Former Phish bassist Mike Gordon has a new album with guitarist Leo Kottke. Sixty-Six Steps is really nice — even if you weren’t much of a phish fan, I’d recommend giving it a listen.

My favorite surprise is a great Yamar. One of my bigger dissapointments after 19 or so phish concerts is never getting to see them play Yamar (including one frustratingly close call in which it opened a show to which we arrived late). This is some consolation, at least.


Sorry, not that kind.

Trashpicts is mesmerizing (as read Rich’s dashlog day continues…).


I want to know how this supercool trick is done.


Lawrence Lessig points out that Yahoo unveiled a creative commons aware search engine last night. He explains the point clearly:

This is exciting news for us. It confirms great news about Yahoo!. I met their senior management last October. They had, imho, precisely the right vision of a future net. Not a platform for delivering whatever, but instead a platform for communities to develop. With the acquisition of Flickr, the step into blogging and now this tool to locate the welcome mats spread across the net, that vision begins to turn real.


Via we make money not art, who seems to have been at O’Reilly’s ETech conference this week:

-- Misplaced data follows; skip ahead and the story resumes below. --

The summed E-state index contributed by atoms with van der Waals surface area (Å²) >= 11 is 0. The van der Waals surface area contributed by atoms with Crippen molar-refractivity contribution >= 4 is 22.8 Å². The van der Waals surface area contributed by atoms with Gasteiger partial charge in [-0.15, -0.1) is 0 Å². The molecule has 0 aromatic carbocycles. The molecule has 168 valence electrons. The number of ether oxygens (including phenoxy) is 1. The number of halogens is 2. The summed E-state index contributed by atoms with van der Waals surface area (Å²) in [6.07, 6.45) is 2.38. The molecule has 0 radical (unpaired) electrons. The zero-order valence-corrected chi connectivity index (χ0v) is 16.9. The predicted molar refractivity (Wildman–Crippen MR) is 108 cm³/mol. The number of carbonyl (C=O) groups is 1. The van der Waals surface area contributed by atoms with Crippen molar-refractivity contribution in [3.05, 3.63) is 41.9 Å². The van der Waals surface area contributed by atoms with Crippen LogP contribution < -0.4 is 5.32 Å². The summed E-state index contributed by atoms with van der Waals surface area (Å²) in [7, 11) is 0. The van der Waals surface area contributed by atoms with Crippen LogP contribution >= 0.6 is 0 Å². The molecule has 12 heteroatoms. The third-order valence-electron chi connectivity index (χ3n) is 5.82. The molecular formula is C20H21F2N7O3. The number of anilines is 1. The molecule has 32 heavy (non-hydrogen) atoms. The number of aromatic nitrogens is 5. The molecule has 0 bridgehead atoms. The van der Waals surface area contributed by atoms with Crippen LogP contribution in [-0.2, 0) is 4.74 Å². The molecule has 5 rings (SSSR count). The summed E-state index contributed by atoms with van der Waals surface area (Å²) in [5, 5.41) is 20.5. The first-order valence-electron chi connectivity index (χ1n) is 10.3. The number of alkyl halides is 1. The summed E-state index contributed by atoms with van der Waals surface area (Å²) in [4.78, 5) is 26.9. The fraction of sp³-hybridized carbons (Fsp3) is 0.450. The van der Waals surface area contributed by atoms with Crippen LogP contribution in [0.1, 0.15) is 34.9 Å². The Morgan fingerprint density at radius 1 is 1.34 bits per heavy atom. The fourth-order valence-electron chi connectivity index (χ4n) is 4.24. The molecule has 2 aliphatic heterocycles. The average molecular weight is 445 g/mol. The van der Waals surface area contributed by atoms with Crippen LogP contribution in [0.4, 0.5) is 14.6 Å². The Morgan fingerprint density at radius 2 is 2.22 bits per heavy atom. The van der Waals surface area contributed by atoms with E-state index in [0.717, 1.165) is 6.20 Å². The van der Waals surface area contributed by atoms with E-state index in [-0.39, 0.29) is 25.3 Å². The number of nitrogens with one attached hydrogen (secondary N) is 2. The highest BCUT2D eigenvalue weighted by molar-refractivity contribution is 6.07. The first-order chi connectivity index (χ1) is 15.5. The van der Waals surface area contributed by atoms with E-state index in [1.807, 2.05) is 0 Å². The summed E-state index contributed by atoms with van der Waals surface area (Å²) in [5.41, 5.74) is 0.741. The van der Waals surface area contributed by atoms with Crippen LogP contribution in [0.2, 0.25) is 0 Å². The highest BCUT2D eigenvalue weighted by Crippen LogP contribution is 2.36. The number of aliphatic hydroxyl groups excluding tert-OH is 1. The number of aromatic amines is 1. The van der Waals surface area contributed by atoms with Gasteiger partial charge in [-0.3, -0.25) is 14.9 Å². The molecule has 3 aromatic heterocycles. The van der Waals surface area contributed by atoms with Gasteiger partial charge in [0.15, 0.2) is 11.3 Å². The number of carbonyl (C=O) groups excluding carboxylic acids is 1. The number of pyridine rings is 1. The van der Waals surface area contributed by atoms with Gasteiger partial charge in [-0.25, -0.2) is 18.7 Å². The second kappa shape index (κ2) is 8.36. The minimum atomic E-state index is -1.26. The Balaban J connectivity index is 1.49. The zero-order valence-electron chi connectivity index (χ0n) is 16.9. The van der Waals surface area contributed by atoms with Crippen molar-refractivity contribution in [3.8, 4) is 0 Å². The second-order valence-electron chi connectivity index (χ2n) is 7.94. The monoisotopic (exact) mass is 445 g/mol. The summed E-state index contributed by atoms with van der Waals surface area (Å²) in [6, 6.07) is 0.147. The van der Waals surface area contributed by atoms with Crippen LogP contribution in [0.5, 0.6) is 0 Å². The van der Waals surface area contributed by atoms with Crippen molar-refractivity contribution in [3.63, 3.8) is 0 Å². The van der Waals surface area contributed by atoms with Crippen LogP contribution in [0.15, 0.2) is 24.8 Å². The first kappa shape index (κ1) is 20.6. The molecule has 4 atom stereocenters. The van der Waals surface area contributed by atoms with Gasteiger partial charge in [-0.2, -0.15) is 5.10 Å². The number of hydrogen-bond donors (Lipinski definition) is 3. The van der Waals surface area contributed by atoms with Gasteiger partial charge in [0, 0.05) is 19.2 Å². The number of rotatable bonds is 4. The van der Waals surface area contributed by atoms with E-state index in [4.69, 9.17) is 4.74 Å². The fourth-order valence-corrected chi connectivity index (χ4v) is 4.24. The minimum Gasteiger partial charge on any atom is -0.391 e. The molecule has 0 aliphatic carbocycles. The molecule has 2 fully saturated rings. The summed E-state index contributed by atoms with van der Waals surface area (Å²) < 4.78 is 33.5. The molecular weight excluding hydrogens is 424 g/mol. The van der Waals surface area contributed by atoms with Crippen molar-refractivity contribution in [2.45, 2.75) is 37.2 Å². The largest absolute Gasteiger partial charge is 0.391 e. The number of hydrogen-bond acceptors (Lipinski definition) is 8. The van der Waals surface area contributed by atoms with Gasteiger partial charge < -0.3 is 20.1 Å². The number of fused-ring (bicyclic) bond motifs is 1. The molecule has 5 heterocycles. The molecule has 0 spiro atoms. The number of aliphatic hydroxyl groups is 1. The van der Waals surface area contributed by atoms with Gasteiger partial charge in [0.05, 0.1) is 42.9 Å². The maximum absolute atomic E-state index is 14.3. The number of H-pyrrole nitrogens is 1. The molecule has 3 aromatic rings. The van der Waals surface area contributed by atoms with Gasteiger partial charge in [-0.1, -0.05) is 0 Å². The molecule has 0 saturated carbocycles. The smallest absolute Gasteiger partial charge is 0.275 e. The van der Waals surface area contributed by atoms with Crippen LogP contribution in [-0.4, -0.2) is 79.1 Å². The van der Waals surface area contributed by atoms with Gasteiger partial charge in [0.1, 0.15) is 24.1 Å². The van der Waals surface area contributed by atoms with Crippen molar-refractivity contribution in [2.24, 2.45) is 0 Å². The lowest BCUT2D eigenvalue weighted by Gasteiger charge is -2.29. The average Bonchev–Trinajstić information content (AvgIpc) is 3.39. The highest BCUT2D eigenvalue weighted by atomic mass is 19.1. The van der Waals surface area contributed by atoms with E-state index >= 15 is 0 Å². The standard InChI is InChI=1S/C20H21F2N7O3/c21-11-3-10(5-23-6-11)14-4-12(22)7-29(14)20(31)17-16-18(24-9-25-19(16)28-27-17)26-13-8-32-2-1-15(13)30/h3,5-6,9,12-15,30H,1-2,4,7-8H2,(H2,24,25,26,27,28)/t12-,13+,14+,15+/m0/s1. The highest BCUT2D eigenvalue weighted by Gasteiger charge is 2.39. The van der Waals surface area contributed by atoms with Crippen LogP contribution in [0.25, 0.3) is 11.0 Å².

Replicating Rapid-Prototyper:

Adrian Bowyer, from Bath University (England), envisions a make-it-all machine that would enable you to design and manufacture yourself plates and many other consumer goods.

Once they start making and taking their own hallucinogens as in Transmetropolitan, Warren Ellis’ truly disturbing prescience will be again confirmed. provides a flash-based browseable network of music, arranged by similarity. The first screen I saw – based on similarity to the one artist I typed in – included lots of other artists I enjoy. Some were obvious links (Sigur Ros and Boards of Canada, for example), but others much less so.

The discography function doesn’t seem to work quite right, which is frustrating. Still, this is cool.

(via coolhunting.)


bug.jpg“eye of science” is a photographer + biologist team that uses all kinds of neat equipment to create rather beautiful images of things we normally don’t see, or of things we typically don’t see like that. The gallery is worthy of perusal, IMO. (via warrenellis / WorldChanging).


guitarbot_small.jpgFound via Feedster:

LEMUR is a Brooklyn-based group of artists and technologists developing robotic musical instruments. Founded in 2000 by musician and engineer Eric Singer, LEMUR’s philosophy is to build robotic instruments that “play themselves.” In LEMUR designs, the robots are the instruments.

Check out the video of GuitarBot playing — very cool.


Via Boing Boing,
a Latvian artist decomposed an animation of a walking robot into a series of stencils, which were painted onto various urban scenes.

The result is stunning.

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